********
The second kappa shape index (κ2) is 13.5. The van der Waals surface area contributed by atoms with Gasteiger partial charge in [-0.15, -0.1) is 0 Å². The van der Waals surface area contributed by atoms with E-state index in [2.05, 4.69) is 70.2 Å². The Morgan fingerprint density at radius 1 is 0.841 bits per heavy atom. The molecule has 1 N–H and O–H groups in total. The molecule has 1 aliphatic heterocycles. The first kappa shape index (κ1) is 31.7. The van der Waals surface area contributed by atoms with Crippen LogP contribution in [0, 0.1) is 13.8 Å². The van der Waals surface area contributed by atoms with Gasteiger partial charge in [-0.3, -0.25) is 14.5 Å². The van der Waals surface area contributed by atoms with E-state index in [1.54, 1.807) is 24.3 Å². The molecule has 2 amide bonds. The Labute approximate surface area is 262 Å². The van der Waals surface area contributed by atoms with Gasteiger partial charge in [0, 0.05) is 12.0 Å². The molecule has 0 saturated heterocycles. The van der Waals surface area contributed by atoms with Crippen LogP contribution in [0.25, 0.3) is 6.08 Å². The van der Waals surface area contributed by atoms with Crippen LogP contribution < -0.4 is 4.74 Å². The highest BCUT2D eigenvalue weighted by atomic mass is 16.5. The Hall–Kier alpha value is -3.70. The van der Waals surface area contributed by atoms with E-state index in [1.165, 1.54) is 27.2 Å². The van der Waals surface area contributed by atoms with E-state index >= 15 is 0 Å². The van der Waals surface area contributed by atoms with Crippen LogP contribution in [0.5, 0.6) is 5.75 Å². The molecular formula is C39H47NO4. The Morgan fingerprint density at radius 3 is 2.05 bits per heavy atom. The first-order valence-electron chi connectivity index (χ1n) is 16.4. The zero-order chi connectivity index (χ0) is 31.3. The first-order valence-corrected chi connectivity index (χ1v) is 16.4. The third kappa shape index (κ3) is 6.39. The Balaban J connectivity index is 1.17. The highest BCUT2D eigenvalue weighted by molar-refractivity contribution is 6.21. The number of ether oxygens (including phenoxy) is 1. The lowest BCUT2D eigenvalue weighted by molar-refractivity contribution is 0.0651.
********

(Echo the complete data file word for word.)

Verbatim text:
The second kappa shape index (κ2) is 13.5. The van der Waals surface area contributed by atoms with Gasteiger partial charge in [-0.15, -0.1) is 0 Å². The van der Waals surface area contributed by atoms with E-state index in [2.05, 4.69) is 70.2 Å². The Morgan fingerprint density at radius 1 is 0.841 bits per heavy atom. The molecule has 1 N–H and O–H groups in total. The molecule has 1 aliphatic heterocycles. The first kappa shape index (κ1) is 31.7. The van der Waals surface area contributed by atoms with Crippen LogP contribution in [0, 0.1) is 13.8 Å². The van der Waals surface area contributed by atoms with Gasteiger partial charge in [-0.3, -0.25) is 14.5 Å². The van der Waals surface area contributed by atoms with E-state index in [1.54, 1.807) is 24.3 Å². The molecule has 2 amide bonds. The Labute approximate surface area is 262 Å². The van der Waals surface area contributed by atoms with Gasteiger partial charge in [0, 0.05) is 12.0 Å². The molecule has 0 saturated heterocycles. The van der Waals surface area contributed by atoms with Crippen LogP contribution in [0.25, 0.3) is 6.08 Å². The van der Waals surface area contributed by atoms with Crippen LogP contribution < -0.4 is 4.74 Å². The highest BCUT2D eigenvalue weighted by atomic mass is 16.5. The Hall–Kier alpha value is -3.70. The van der Waals surface area contributed by atoms with E-state index in [1.165, 1.54) is 27.2 Å². The van der Waals surface area contributed by atoms with E-state index >= 15 is 0 Å². The van der Waals surface area contributed by atoms with Crippen LogP contribution in [0.5, 0.6) is 5.75 Å². The molecular formula is C39H47NO4. The Morgan fingerprint density at radius 3 is 2.05 bits per heavy atom. The first-order valence-electron chi connectivity index (χ1n) is 16.4. The zero-order chi connectivity index (χ0) is 31.3. The first-order valence-corrected chi connectivity index (χ1v) is 16.4. The third kappa shape index (κ3) is 6.39. The Balaban J connectivity index is 1.17. The highest BCUT2D eigenvalue weighted by molar-refractivity contribution is 6.21. The number of ether oxygens (including phenoxy) is 1. The lowest BCUT2D eigenvalue weighted by molar-refractivity contribution is 0.0651.